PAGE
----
The program for the sessions will be ar
ranged by the executive committee of the
association, but the Commercial club will
provide some entertainment for the vis
itors during their stay in the city. A local
speaker will be secured to deliver the ad
dress of welcome, and It Is likely that a
trip to Lake Manawa and banquet will be
arranged for the entertainment of the vis
itors. These features, however, will be de-
termlned at a meeting some time next
month by the entertainment committee of
the Commercial club.
The officers of the Iowa State Manufactur
ers' association are: R. O. Green, Fort
Dodge, president; 9. W. Mercer, Iowa City,
vice president; V. Ev Morrison, Fort Mad-
leon, treasurer; A. C, Hutchlns, Des Moines,
I secretary. Kxecutlve committee: The offi
cers and R. L. Wood, Des Moines; George
G. Hlgbee, Burlington; O. T. Dennlson,
Mason City; F. H. Keyes, Council Bluffs;
W. W. Marsh, Waterloo; Thomas B. Car
son, Davenport.
Just to Remind Yon.
If you need a wedding or engagement
ring you better see me before you buy. In
case of this kind I always make the right
price. O. Mauthe, 228 W. Broadway.
Real Estate Transfers.
These transfers were reported to The Bee
April 15 by the Pottawattamie County Ab
tract company of Council Bluffs:
Albert W. Huber and wife to Chnrles
H. Huber, undlv. one half Interest
ini. i unit 8. Haas's subdlv. of lot H.
original plat, w tS.000
Margarctha Wlsch and Emma Wlsch
to John Johnson, s5 acres lot 32,
avtl Inrl unit Ian company's
subdlv. of part of 9-77-aa, w. d 1,000
Jnhn N Perks to Frank Perks, lots 5
and 6, block 1, Macedonia, w. d 1.000
Sylvester Dye to Frink Perks, e w
set moHi, anown as 101 i, auhhui b
suhdlv. of seS 1D.-74-), w. d
H. H. Huffaker and wife to Amanda
L. Lack, lots I and a. block 10, Ever
ett's add., w. d
Treasurer of Pottawattamie county to
A. C. Keller, lots 4. and IS, block 22,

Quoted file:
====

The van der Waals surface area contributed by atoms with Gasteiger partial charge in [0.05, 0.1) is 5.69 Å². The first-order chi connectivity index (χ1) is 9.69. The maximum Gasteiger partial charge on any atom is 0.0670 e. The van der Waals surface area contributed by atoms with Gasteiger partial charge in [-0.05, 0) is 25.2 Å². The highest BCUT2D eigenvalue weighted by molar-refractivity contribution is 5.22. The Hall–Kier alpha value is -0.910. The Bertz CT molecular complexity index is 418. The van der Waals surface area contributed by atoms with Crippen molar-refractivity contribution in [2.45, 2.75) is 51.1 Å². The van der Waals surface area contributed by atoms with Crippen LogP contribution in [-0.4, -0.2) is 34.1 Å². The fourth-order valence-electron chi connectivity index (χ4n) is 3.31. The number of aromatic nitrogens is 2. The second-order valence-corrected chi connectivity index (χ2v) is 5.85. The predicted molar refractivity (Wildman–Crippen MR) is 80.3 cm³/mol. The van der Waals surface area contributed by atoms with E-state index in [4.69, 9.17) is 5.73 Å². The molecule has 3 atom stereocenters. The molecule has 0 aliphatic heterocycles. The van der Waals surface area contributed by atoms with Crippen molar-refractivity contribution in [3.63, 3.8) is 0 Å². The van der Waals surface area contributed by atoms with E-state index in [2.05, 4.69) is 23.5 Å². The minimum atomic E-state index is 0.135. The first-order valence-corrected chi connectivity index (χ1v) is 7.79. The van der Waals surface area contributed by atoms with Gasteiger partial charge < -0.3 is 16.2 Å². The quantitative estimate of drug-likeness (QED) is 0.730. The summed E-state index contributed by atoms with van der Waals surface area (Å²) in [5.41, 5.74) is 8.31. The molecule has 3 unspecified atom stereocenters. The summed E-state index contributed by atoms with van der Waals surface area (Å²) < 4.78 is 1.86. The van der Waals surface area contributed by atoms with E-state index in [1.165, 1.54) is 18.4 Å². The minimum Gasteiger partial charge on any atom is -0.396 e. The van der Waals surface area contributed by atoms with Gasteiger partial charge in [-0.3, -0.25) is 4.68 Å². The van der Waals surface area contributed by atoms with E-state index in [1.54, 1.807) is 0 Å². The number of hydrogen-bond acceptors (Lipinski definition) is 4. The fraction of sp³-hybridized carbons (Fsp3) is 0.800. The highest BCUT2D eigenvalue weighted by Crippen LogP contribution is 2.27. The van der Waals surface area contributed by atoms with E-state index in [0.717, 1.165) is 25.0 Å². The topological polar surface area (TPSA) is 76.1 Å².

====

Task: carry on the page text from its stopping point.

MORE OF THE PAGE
Ferry add., t. d
Hannah Hremholm et al to Hans Han
sen, jr., lot Id, block 20. Burns' add.,
q. c d 1
Seven transfers, total tH.Kil
Mlaaonrl Oak Wood.
Chunks' and spilt wood, large licks, at
U 60. Brldenstelu A Smith, 14th Ave. and
Ith St- Both 'phones.
Brldsreasan Dies of Injnrlea.
William A. Brldgeman, Injured Saturday
afternoon In a runaway accident on Broad
way, died yesterday morning at the Jennie
Wmundmn Memorial hospital, where he
was taken Immediately after the accident
Mr. Brtdgeman wa. 51 years old and a
native of Germany. He lived with his wife
and Invalid father on a farm near the old
Green packing house, east of the city. As
a boy he followed the Ufa of a sailor, going
to sea when but IS year. old. He came to
this city In lb. The funeral will be held
Wednesday afternoon from the residence of
Dr. James Mc Roberts, & Benton street, and
burial will be in Walnut Hill cemetery.
Rev. J. Corbely of the Seventh Day
A4voo.Ua ohurgb wlU ooadiwt the services.
The Pons of Herman, of which order de
ceased was a member, will attend the
funeral In a body.
West Knd Vnimt
Yes, we have 200 nice, high, level lots,
very desirably located, for all classes of
people doing business or employed In either
Omaha or Council Bluffs.
Contemplated Improvements In the vicin
ity will double the values within fifteen
months. Buy now and the proflt Is yours.
We can give you a single lot or a block
of lots together If desired.
Get your friends to Join you and form
new neighborhood of your own choice.
A few house, also for sale on the easy
payment plan.
Prices are right and the terms of pay
ment will be made to suit your purposes.
Call and lot us show you. C. C. Clifton
Company. 808 Broadway, Co. Bluffs. Both
'phones 751.
Eirmril from AerTlnar on Case Against
Standard OH.
The empaneling of a Jury In the district
court yesterday to try the personal In
Jury damage suit of Axel Ehlers against
H. A. Larsen, proprietor of the Manhattan
saloon and restaurant, and the Standard
OH company developed th. fact that sev
eral of the members of the petit Jury
panel had scruple, about serving In the
case on account of the fact that the Stand
ard Oil company was one of the defend
ants. D. F. Dryden, a former member of
the Board of County Supervisors, declared
he was prejudiced from the fact that hi.
brother had been employed by the company
for forty years and for the further reason
that he firmly believed that the founda
tion of the country rested on corporations.
John Wallace was another Juror who was
prejudiced, but unlike Juror Dryden,
against the Standard Oil company. He said
with apparent sincerity that he once
bought a gallon of coal oil and the stove
blew up. A third member of the panel said
he thought he ought to be excused because
of the fact that forty years ago he knew
John D. Rockefeller In Pennsylvania when
the present millionaire wa. but a poor boy.